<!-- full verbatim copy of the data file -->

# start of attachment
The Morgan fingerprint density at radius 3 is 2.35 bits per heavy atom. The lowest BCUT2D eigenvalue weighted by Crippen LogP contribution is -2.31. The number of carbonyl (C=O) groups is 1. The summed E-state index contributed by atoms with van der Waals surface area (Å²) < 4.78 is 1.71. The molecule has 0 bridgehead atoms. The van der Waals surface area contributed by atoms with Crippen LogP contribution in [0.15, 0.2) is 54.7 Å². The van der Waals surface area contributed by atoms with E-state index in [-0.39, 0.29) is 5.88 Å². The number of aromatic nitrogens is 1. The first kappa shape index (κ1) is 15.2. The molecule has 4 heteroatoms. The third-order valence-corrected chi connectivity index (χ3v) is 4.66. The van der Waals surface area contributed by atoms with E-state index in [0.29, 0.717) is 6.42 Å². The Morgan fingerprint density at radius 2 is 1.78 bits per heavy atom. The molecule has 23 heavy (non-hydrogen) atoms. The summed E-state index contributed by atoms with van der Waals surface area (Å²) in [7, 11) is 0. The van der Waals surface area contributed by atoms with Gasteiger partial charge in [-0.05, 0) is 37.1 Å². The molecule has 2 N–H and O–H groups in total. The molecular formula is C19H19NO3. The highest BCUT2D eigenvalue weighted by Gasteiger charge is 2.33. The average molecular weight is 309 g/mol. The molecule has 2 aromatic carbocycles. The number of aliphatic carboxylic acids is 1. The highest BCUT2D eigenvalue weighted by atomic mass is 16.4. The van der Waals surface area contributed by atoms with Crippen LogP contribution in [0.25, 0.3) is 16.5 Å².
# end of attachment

The Morgan fingerprint density at radius 3 is 2.35 bits per heavy atom. The lowest BCUT2D eigenvalue weighted by Crippen LogP contribution is -2.31. The number of carbonyl (C=O) groups is 1. The summed E-state index contributed by atoms with van der Waals surface area (Å²) < 4.78 is 1.71. The molecule has 0 bridgehead atoms. The van der Waals surface area contributed by atoms with Crippen LogP contribution in [0.15, 0.2) is 54.7 Å². The van der Waals surface area contributed by atoms with E-state index in [-0.39, 0.29) is 5.88 Å². The number of aromatic nitrogens is 1. The first kappa shape index (κ1) is 15.2. The molecule has 4 heteroatoms. The third-order valence-corrected chi connectivity index (χ3v) is 4.66. The van der Waals surface area contributed by atoms with E-state index in [0.29, 0.717) is 6.42 Å². The Morgan fingerprint density at radius 2 is 1.78 bits per heavy atom. The molecule has 23 heavy (non-hydrogen) atoms. The summed E-state index contributed by atoms with van der Waals surface area (Å²) in [7, 11) is 0. The van der Waals surface area contributed by atoms with Gasteiger partial charge in [-0.05, 0) is 37.1 Å². The molecule has 2 N–H and O–H groups in total. The molecular formula is C19H19NO3. The highest BCUT2D eigenvalue weighted by Gasteiger charge is 2.33. The average molecular weight is 309 g/mol. The molecule has 2 aromatic carbocycles. The number of aliphatic carboxylic acids is 1. The highest BCUT2D eigenvalue weighted by atomic mass is 16.4. The van der Waals surface area contributed by atoms with Crippen LogP contribution in [0.25, 0.3) is 16.5 Å².